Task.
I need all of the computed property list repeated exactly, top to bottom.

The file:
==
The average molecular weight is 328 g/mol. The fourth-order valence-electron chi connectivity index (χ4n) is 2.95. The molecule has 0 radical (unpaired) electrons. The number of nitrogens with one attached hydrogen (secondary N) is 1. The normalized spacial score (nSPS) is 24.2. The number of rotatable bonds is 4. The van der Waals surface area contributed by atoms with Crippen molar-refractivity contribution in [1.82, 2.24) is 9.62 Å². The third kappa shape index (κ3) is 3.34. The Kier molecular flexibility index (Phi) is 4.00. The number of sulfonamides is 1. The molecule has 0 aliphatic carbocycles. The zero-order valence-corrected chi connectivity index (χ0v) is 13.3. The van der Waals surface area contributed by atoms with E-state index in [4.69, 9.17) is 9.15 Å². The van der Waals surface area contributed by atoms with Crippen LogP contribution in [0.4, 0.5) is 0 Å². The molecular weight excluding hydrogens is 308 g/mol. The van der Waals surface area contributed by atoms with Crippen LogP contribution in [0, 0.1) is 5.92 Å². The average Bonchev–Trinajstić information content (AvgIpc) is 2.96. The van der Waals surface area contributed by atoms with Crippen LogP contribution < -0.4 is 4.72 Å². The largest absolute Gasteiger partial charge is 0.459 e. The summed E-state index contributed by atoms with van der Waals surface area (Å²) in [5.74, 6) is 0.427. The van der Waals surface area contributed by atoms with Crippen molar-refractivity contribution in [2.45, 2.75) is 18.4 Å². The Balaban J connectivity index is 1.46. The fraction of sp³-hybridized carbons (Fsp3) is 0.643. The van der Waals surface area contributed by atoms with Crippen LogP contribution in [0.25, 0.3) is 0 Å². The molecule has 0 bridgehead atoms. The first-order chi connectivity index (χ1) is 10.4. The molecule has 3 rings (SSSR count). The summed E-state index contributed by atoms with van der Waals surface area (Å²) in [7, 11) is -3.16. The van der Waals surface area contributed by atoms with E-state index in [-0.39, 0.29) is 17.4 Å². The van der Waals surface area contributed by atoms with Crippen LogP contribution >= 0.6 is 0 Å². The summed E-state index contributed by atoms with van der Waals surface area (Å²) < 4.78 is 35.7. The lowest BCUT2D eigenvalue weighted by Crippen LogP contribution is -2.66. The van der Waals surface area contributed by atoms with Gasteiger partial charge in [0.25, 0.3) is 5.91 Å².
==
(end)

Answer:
The average molecular weight is 328 g/mol. The fourth-order valence-electron chi connectivity index (χ4n) is 2.95. The molecule has 0 radical (unpaired) electrons. The number of nitrogens with one attached hydrogen (secondary N) is 1. The normalized spacial score (nSPS) is 24.2. The number of rotatable bonds is 4. The van der Waals surface area contributed by atoms with Crippen molar-refractivity contribution in [1.82, 2.24) is 9.62 Å². The third kappa shape index (κ3) is 3.34. The Kier molecular flexibility index (Phi) is 4.00. The number of sulfonamides is 1. The molecule has 0 aliphatic carbocycles. The zero-order valence-corrected chi connectivity index (χ0v) is 13.3. The van der Waals surface area contributed by atoms with E-state index in [4.69, 9.17) is 9.15 Å². The van der Waals surface area contributed by atoms with Crippen LogP contribution in [0.4, 0.5) is 0 Å². The molecular weight excluding hydrogens is 308 g/mol. The van der Waals surface area contributed by atoms with Crippen LogP contribution in [0, 0.1) is 5.92 Å². The average Bonchev–Trinajstić information content (AvgIpc) is 2.96. The van der Waals surface area contributed by atoms with Crippen LogP contribution < -0.4 is 4.72 Å². The largest absolute Gasteiger partial charge is 0.459 e. The summed E-state index contributed by atoms with van der Waals surface area (Å²) in [5.74, 6) is 0.427. The van der Waals surface area contributed by atoms with Crippen molar-refractivity contribution in [2.45, 2.75) is 18.4 Å². The Balaban J connectivity index is 1.46. The fraction of sp³-hybridized carbons (Fsp3) is 0.643. The van der Waals surface area contributed by atoms with Crippen LogP contribution in [0.25, 0.3) is 0 Å². The molecule has 0 bridgehead atoms. The first-order chi connectivity index (χ1) is 10.4. The molecule has 3 rings (SSSR count). The summed E-state index contributed by atoms with van der Waals surface area (Å²) in [7, 11) is -3.16. The van der Waals surface area contributed by atoms with E-state index in [-0.39, 0.29) is 17.4 Å². The van der Waals surface area contributed by atoms with Crippen LogP contribution >= 0.6 is 0 Å². The summed E-state index contributed by atoms with van der Waals surface area (Å²) < 4.78 is 35.7. The lowest BCUT2D eigenvalue weighted by Crippen LogP contribution is -2.66. The van der Waals surface area contributed by atoms with Gasteiger partial charge in [0.25, 0.3) is 5.91 Å².